as far as Rp's are concerned. do your taper a favor. Place it onto the wall with the factory edge (The Roll) Up.
 

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Just my personal Opinion

If you have a lot of sheets of rock to cut the same size, you can stack them flat, and cut them with a cheap circular saw. it'll cut through several layers at the same time while leaving a score mark on the last one. You can use it as a guide for the next cut. Seriously, this works like gangbusters. I've done it this way for years, and it's not a bad idea.

It's not nearly as dusty as you'd think.

In a perfect world. this is a great idea. However, due to bad lumber and other factors. no cut is ever the same. and i for one like to cut @least to within a 1/4 " the odds of several sheets being the same size (without crooked cuts etc) are slim to none.
Please Measure Top and bottom of every sheet, cut crooked if you have to. Make it Tight and you make it Right.
 

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If you have a lot of sheets of rock to cut the same size, you can stack them flat, and cut them with a cheap circular saw. it'll cut through several layers at the same time while leaving a score mark on the last one. You can use it as a guide for the next cut. Seriously, this works like gangbusters. I've done it this way for years, and it's not a bad idea.

It's not nearly as dusty as you'd think.

:blink:Ouch!!! LOL makes me flinch just thinking about it... I'll have to try it! I like it!
 

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Here is a cheat that is only good for us guys who don't hang all the time; Lowes now sells magnetic box finders.... you put one magnetic plastic piece in the box... hang over it and then find it with another box shapped plastic piece with magnets in it.. which lines itself up (and sticks thru the drywall) properly magneticaly... trace it and router it. They come three outlet sides in a pack. They are yellow and in the tool section at lowes.I bought them for FRP worked great! the magnets will stick to each other THRU your hand! they don't like metal commercial boxes though.
 

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Quality Hangers
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Residential hanging:
Use Miracle DSA/20 or OSI Drywall Adhesive(not Liquid Nails or Tite Bond or Earls Glue or any other knockoff and NEVER use Subfloor Adhesive)
Glue along the stud covering the width of the sheet as much as posible without getting it between the rolled edges and/or hands etc. Dont glue butt joints unless you're sure it fits and dont use much then. Don't glue over insulation tabs that are stapled on the face of the stud,in fact tell someone there is an idiot doing insulation in the vicinity. If you absolutely have to live with a gap in a joint or corner it can be filled with glue so the finisher doesn't need alot of mud to pre-fill it and it doesn't shrink later, a little spit on your finger usually keeps it from sticking and you can work it like caulk(yes spit...you're a construction worker right? prissy belongs in the office) They dont call it Miracle for nothing.

Nails....and the sudden demand for the lack of....I nail rolled edges because most lumber lets the screws spin out in the denser edge of the sheet,which means I can either put the screw OUTside the rolled edge and now hear crap about "they need spotted now" or I can try 3 or 4 times,chew up the recess and probably still nail the damn thing. I prefer to screw butt joints but again lumber deters this if its normal 2X's since the lumber these days is trash. Do NOT use ring shank nails....PERIOD. CC Smooth is what you look for. Maryland Steel and Wire if at all possible.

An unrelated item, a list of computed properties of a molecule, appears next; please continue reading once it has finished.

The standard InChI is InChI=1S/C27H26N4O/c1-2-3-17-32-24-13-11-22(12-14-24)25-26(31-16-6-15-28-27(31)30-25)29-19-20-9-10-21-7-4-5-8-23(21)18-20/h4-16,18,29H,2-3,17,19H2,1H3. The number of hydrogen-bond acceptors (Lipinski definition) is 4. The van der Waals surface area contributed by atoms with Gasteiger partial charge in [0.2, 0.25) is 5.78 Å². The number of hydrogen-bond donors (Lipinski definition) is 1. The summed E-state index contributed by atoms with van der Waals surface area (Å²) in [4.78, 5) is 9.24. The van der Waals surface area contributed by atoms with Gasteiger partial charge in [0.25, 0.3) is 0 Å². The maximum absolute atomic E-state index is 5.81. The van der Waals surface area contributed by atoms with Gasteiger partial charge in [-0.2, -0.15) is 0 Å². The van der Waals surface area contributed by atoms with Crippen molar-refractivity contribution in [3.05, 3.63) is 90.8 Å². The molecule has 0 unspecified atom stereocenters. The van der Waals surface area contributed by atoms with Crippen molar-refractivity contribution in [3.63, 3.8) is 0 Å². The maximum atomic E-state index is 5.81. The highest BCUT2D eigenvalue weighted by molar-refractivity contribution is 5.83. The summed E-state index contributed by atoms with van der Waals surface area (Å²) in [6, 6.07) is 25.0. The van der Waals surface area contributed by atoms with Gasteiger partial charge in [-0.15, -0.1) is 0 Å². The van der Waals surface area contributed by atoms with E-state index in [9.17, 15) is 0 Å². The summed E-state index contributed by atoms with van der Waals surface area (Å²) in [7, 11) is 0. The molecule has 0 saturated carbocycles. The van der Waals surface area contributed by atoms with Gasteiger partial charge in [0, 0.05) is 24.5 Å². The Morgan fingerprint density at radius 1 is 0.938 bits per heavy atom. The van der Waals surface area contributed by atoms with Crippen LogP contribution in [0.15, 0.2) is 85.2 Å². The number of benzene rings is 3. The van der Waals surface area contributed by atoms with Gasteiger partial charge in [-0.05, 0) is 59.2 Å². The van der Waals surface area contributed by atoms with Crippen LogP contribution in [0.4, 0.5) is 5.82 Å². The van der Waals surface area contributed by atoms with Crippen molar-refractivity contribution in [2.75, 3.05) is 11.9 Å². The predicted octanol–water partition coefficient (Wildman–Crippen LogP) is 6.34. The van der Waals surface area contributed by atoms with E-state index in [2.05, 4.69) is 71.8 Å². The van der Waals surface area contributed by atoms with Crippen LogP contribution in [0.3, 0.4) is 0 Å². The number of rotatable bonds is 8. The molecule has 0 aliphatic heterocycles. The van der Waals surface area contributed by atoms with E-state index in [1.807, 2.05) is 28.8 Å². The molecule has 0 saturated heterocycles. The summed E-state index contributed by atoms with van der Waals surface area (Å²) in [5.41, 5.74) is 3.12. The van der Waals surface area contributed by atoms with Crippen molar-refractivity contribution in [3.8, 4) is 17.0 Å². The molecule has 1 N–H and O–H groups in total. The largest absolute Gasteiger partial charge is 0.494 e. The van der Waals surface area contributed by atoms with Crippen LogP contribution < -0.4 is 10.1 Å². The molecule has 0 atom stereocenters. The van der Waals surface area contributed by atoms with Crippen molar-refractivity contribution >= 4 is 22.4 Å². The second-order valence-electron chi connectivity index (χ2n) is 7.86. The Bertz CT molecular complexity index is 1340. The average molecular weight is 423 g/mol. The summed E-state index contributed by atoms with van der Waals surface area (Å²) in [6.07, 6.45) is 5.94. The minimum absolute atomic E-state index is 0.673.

Screws....set the depth on the rock you're hanging in the house you're hanging to determine how soft/hard the lumber/rock are and how deep you need to set it. Most times its fine but don't assume or you'll be going back and setting screws. Screw the fields. Screw the fields. Did you just put a nail in that field?!? Put a screw about an inch from it. Now take off your belt.

Joints....no,put that out this isn't Tijuana....never break on a jack stud,not a window jack,not a door jack. Make it at least 4 inches past the opening. On ceilings find the 'UP' joist or your finisher will need a snow shovel to float it out. Always go for the smallest butt joint,don't run a 12 past a window and make a 4 foot joint 2 feet from the corner/door/etc when you can make a 24 inch joint under/over the window.

Rips...if its 9 foot ceilings get 54" drywall. If you have to use a rip put it either up top or on the bottom,rolled edge to rolled edge. Try to keep the lower tape joint up where the finisher doesn't have to crawl. If possible keep the upper tape joint reachable from the floor. In high rooms over 10 foot a 32 inch rip on the floor puts another joint at 80 inches which stays below most window/door headers and is easily reachable.

Switches/Receptacles/Recessed lights. Measure to the outside edge from the closest surface and write it there. This keeps you from chewing up wires and maybe some unplanned arc welding.

PS Don't listen to El Zol while hanging drywall as this leads to destructive quality ethics and an urge to run at the sight of official uniforms. It also causes my blood pressure to spike and my Estwing develops bloodlust.
 

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:eek: Whew! :)
Residential hanging:
Use Miracle DSA/20 or OSI Drywall Adhesive(not Liquid Nails or Tite Bond or Earls Glue or any other knockoff and NEVER use Subfloor Adhesive)
Glue along the stud covering the width of the sheet as much as posible without getting it between the rolled edges and/or hands etc. Dont glue butt joints unless you're sure it fits and dont use much then. Don't glue over insulation tabs that are stapled on the face of the stud,in fact tell someone there is an idiot doing insulation in the vicinity. If you absolutely have to live with a gap in a joint or corner it can be filled with glue so the finisher doesn't need alot of mud to pre-fill it and it doesn't shrink later, a little spit on your finger usually keeps it from sticking and you can work it like caulk(yes spit...you're a construction worker right? prissy belongs in the office) They dont call it Miracle for nothing.